Service Ontario advised me that the boat licensing was now being handled by the federal government, Service Canada, four blocks away. Beating the advancing rain clouds I ‘hoofed’ the four blocks and was immediately greeted oh-so cordially. I stated my request and was advised that recently branch offices are no longer handling any boat licensing, but that I could get the boat’s trailer licensed at Service Ontario, four blocks away.

Seems the new licensing process is via mail to some vague address in Fredericton, New Brunswick to a place called “Centre de traitement des permis d’embarcation de plaisance” (aka, Pleasure Craft Licensing Centre)—a small detail not yet found in printed boat licensing materials. I got back to the car just as the rains hit.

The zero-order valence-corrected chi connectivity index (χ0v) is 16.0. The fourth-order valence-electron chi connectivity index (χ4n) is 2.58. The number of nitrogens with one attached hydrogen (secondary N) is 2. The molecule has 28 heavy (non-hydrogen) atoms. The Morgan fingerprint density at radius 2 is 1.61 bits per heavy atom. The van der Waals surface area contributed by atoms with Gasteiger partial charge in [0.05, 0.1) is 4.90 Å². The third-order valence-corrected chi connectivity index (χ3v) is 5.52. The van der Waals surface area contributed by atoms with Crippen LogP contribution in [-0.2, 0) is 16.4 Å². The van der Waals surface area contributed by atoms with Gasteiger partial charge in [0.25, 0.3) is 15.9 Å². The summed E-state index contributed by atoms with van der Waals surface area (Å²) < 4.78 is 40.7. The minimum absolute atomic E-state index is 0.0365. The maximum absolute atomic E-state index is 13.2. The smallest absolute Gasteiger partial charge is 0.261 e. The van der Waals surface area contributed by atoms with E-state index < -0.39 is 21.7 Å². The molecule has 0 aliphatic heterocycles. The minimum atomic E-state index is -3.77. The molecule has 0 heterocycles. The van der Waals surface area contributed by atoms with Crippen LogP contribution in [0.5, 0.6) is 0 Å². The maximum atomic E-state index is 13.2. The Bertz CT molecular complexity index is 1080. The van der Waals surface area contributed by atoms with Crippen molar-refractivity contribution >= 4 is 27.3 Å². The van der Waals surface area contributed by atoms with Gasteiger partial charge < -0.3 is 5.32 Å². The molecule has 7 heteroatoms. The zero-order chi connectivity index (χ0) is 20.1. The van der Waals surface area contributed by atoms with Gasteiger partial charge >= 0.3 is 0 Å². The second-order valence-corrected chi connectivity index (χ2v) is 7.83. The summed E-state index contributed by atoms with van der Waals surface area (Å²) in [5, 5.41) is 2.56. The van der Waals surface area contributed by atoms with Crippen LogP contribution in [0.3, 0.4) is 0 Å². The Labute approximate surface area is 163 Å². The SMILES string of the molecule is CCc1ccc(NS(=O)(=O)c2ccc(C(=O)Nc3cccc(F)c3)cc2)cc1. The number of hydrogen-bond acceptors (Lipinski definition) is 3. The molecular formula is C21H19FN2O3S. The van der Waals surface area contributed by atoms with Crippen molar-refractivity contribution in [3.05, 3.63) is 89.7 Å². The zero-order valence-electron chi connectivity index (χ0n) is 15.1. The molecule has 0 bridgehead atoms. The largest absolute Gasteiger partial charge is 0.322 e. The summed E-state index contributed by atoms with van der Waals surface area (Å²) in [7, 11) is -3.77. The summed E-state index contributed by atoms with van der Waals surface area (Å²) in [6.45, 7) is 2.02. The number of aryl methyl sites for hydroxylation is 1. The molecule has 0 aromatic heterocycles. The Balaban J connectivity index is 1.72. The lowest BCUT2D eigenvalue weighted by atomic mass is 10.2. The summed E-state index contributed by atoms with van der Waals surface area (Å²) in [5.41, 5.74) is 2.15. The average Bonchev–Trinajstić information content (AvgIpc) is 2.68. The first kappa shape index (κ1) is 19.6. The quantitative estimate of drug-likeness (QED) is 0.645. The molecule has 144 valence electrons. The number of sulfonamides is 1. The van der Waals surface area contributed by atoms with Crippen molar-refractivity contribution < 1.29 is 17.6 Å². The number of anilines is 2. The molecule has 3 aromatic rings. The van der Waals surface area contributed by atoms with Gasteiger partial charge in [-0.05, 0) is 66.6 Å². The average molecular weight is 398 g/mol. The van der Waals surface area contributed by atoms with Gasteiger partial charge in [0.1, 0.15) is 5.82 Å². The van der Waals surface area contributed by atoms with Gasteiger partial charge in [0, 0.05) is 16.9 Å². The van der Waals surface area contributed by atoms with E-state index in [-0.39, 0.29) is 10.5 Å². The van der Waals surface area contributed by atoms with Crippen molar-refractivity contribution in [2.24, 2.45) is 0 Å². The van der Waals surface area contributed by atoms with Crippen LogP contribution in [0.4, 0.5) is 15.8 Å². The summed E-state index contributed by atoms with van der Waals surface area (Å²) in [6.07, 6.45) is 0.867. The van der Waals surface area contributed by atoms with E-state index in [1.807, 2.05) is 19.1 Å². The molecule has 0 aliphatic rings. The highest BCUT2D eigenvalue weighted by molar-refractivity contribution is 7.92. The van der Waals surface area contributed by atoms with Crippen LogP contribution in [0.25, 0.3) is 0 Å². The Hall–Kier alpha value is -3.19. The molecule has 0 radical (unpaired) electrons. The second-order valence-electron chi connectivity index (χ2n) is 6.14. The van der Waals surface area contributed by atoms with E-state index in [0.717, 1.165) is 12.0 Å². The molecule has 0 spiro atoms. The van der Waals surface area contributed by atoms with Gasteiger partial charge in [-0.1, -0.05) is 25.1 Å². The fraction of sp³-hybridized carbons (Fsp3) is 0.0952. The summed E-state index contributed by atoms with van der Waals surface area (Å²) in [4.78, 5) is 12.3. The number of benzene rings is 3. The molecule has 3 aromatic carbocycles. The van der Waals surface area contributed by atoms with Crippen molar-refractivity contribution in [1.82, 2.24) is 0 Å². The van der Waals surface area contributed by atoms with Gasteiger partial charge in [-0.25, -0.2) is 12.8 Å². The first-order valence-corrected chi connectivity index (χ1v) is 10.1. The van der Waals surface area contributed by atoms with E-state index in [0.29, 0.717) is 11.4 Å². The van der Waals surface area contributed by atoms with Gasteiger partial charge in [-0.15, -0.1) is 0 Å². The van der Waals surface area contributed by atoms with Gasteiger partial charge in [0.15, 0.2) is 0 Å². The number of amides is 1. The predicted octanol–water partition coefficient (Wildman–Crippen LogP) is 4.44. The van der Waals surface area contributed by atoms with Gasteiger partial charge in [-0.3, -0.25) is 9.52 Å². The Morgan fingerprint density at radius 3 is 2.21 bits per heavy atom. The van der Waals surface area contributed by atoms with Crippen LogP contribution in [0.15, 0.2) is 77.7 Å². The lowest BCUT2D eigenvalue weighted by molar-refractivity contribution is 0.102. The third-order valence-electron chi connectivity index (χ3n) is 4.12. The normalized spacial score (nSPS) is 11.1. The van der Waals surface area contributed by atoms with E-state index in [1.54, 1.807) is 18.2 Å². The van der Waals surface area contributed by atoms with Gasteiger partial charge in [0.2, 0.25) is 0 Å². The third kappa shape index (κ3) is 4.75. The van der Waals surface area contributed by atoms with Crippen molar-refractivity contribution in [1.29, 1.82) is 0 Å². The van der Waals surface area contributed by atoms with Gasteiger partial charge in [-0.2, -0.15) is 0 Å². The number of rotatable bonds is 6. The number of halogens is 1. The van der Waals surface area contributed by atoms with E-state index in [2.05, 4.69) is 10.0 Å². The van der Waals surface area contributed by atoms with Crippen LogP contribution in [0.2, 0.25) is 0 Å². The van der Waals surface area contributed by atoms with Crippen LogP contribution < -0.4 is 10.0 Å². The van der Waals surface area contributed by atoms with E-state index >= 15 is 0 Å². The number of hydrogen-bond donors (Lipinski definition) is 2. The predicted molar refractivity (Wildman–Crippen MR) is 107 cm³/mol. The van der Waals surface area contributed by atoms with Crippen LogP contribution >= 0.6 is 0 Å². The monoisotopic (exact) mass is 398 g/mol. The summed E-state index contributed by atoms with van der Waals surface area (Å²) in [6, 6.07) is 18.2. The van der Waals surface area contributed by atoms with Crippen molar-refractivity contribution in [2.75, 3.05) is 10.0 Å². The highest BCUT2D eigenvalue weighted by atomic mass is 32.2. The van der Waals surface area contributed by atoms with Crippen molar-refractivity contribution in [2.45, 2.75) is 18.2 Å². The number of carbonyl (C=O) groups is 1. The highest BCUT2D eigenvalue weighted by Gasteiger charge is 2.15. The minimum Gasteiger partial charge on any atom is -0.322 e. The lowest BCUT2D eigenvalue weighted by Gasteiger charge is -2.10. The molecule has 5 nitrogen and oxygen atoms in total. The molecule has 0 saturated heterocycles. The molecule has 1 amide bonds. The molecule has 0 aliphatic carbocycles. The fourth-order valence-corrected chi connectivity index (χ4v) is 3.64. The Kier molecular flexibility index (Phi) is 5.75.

Since the car was parked next to the Service Ontario building I told Marcia I was going back in and check on the history of our cabin—Northern Comfort. Dodging much rain, back into the building I ran, and once again I made a short visit to the ticket dispenser for a serving number; now number 807.

Again, “Welcome to Service Ontario” came a cheery voice, and moments later I was waiting for a stereo-typical librarian type to finish up with someone else. In short order she dug up a couple of microfiche reels and began printing a few pages – four to be exact.

Turns out our property was first sold to an area dentist for $33.36 back in 1958; prior to that it was Crown Land. Subsequently, about every ten years, the property was sold. By pricing it’s easy to spot when structures were built and improvements made.